[Beowulf] [jak at uiuc.edu: [Xgrid] Re: megaFlopsper Dollar? real world requirements]

Jim Lux james.p.lux at jpl.nasa.gov
Mon May 16 07:18:17 PDT 2005

----- Original Message -----
From: "Eugen Leitl" <eugen at leitl.org>
To: <Beowulf at beowulf.org>
Sent: Tuesday, May 17, 2005 1:51 AM
Subject: [Beowulf] [jak at uiuc.edu: [Xgrid] Re: megaFlopsper Dollar? real
world requirements]

> Typical 1394
> devices have 2 external ports plus an internal port, interconnected at a
> sort of "hub", but it's not a passive hub. It has significant smarts,
> a "switch" might be a better conceptual model.

  The term "switch" in the networking world implies something very
  specific, mostly data isolation.  I've often wondered if FireWire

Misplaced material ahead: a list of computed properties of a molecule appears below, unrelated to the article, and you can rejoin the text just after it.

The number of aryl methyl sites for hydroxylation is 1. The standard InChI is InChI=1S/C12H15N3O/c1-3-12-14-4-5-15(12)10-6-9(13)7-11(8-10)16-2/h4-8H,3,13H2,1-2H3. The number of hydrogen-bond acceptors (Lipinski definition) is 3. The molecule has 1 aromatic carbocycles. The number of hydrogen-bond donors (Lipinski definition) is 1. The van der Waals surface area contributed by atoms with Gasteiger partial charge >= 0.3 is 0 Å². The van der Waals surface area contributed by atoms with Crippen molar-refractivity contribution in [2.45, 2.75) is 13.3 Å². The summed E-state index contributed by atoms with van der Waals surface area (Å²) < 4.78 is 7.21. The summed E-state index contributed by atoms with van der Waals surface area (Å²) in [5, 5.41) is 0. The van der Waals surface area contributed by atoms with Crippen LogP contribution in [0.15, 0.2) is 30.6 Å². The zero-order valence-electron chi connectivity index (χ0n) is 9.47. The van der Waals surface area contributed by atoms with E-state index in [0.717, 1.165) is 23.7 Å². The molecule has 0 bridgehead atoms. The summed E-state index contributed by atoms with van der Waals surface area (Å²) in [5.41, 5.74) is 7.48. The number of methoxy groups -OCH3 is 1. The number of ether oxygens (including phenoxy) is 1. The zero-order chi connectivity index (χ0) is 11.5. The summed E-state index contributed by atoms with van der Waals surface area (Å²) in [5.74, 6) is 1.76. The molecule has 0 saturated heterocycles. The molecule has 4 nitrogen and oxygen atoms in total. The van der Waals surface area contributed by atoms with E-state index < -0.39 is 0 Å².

"hubs" do this?  Given the name "hub", I've often assumed a repeater
  based technology, but I realize that's my networking bias.

You're right.  1394 "hubs" do "edit" the data heading through.  They're not
a passive repeater.  However, they do have a capability for very low latency
pass through (that is, they're not store and forward, at least at a big

> channel available for "ad-hoc" messages.

  This is another reason I've always assumed FireWire "hubs" do not do
  bandwidth isolation.  If they did, each channel allocation would have
  to be per-link, rather then per-network, and it seems the resource
  allocation system would get quite complex (and that every interface
  would require a large amount of logic to perform such calculations).


The resource allocation system IS "per link" and quite complex, particularly
when you consider that it has to support hot-plug and unplug, etc.,
requiring renegotiation on the fly (without interrupting ongoing

 The saving grace is that because it's consumer oriented, there's always the
"cycle the power" option when things get too screwed up.

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